Everyone is catching the transmission of oral tradition music with Rock & Roll artist Jack White’s second solo album Lazaretto. According to White’s Third Man Records, “Jack White has now seen his sophomore album Lazaretto debut at #1 on the U.S. album chart.” Co-writing with other artists like Blind Willie McTell, his 19- year- old self and hints of Howlin’ Wolf, Lazaretto was crafted to confine his listening audience to not only dig deep into the narrative of the album itself but to catch another glimpse of his artistic engineering at its finest.
Historically, a lazaretto was an island of isolation used notably during the Black Plague for people with infectious diseases that could contaminate the greater masses. Applying this concept to White as an artist, the greater masses of the 21st century are infected by his music. As noted by Third Man Records, White’s second album sold “137,732 during its first week surpassing his 2012 Blunderbuss album.” White not only fights the mainstream realm by refusing to be classified by having blues, rock to even country influences in the album. His intricate detailing to this album hits a new caliber, even more so, when he presses the album to vinyl.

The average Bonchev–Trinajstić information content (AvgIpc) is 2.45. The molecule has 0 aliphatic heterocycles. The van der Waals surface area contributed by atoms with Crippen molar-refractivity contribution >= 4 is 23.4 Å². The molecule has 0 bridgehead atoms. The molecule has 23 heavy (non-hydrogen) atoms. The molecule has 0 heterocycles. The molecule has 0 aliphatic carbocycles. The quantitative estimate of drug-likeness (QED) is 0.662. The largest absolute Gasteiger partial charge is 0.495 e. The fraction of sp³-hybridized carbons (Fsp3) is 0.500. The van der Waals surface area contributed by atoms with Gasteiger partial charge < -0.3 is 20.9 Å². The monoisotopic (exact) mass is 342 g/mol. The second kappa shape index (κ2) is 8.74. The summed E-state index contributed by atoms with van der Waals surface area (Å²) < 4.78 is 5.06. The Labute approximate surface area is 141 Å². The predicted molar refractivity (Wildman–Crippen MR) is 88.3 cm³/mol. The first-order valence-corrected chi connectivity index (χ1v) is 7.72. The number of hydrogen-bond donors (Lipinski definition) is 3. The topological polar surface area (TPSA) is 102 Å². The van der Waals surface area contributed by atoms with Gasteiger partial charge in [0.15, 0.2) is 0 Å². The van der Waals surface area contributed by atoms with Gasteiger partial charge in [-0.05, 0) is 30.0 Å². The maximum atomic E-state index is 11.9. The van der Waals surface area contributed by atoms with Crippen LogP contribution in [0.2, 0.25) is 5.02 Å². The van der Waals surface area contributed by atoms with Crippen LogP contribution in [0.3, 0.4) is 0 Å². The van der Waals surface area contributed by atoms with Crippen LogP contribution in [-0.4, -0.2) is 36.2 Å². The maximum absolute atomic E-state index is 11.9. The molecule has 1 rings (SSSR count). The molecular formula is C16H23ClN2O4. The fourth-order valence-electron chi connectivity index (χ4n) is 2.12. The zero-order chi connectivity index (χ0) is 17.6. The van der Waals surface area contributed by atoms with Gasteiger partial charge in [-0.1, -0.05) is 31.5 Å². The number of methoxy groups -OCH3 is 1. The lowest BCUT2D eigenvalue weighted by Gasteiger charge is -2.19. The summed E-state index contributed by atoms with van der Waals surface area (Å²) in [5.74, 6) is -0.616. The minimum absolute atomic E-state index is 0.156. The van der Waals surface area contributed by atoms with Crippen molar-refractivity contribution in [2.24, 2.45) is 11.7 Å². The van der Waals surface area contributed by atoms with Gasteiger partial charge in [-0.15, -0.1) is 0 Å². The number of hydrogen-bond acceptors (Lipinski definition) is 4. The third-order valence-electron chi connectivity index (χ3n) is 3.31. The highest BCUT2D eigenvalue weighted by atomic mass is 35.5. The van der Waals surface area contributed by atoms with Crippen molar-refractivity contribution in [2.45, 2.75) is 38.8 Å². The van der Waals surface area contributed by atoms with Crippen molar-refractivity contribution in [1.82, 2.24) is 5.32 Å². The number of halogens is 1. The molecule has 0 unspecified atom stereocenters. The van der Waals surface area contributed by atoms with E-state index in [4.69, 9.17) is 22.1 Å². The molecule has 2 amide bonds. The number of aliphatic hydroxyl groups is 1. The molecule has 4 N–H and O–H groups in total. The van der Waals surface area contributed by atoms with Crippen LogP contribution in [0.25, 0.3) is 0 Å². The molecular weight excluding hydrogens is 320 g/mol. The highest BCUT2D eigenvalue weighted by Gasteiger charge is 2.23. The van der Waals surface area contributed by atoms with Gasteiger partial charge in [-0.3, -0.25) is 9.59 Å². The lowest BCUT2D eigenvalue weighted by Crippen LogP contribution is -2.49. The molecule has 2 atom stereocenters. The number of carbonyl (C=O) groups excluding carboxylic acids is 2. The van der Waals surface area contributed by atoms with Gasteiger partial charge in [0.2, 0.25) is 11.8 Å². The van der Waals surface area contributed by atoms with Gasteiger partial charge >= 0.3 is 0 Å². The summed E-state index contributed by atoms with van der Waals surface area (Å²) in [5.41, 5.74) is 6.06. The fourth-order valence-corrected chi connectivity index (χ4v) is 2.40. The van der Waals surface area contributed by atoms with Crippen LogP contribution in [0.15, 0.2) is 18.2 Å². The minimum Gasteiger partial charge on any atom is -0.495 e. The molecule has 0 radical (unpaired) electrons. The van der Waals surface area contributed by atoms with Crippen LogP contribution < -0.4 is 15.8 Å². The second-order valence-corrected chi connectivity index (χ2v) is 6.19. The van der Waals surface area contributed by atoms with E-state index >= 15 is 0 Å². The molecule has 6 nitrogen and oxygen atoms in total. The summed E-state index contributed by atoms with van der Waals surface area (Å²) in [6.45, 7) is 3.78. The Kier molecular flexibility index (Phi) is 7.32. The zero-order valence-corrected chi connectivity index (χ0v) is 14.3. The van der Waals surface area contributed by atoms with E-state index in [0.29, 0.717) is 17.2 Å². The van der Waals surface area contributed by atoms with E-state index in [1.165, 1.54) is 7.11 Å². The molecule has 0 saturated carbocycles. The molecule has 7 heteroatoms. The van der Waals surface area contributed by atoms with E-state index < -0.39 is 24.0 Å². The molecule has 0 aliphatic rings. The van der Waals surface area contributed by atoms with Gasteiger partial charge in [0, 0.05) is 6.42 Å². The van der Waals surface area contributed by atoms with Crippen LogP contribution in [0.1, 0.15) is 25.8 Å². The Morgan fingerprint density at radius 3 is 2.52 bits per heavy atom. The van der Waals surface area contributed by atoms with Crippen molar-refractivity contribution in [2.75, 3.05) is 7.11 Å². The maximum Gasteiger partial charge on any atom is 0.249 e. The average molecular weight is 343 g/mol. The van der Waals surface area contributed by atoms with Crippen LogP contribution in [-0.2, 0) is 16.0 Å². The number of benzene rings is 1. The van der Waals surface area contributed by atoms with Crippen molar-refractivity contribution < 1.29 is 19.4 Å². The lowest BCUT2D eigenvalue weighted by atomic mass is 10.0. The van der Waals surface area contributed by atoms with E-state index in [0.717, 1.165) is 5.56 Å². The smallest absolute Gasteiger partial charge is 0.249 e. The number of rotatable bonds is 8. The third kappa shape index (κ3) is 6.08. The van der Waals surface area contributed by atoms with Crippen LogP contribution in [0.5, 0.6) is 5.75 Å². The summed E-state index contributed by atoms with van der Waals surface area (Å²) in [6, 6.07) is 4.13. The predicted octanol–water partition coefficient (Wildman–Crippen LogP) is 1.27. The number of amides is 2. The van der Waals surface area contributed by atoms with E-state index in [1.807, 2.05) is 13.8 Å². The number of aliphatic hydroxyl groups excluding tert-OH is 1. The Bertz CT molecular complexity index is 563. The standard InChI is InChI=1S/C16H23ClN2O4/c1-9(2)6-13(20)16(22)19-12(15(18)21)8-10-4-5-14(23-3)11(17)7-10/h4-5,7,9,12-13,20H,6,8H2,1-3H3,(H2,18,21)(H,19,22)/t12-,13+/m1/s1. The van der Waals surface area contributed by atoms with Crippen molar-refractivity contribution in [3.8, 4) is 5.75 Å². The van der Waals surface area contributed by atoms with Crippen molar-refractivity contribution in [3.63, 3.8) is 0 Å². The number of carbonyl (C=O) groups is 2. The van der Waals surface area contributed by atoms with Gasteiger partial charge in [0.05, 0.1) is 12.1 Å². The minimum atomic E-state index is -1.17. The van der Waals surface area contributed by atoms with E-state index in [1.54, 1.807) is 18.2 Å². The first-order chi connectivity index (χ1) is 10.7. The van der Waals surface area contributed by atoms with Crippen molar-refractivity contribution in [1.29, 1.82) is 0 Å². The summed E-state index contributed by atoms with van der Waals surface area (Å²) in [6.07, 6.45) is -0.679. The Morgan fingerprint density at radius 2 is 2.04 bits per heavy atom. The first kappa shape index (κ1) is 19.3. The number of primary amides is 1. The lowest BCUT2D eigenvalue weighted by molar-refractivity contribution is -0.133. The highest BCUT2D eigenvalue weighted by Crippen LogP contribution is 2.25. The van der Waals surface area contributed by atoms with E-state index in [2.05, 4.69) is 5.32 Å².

Deep in the grooves White’s 180 gram vinyl is not only helping break down the stereotypes of vinyl taking on an inevitable shelf life but reintroduces it with passionate and intriguing value. A hidden track plays at 78RPM, 45 RPM and 33 1/3 RPM making it a 3-speed record and White and his team also applied what is called dual-groove technology to the record. This consists of having his song “Just One Drink” play an electric and an acoustic introduction, depending where you place the needle, and the two merge for the remainder of the song.
Calling in a friend, White had Infinity Light Scientist Tristan Duke hand etch a secret hologram in the dead wax on Side A of the vinyl which has never been done on pressed albums. As explained on TMR, the “Lazaretto vinyl ULTRA LP has sold over 40,000 copies–the highest first-week vinyl sales since SoundScan began tracking sales data in 1991.” So, White is not only taking nostalgic art forms and shoving it in our faces, but rewarding us that follow with beautiful pieces of art for our eyes and ears.
If you are lucky enough to be seeing White and his mates when they journey to Milwaukee on Monday, July 21 at the Rave, I will see you there. If you are unable to attend, I encourage you to lock yourself away and let this music swell inside of you. I promise you, you will not feel the same.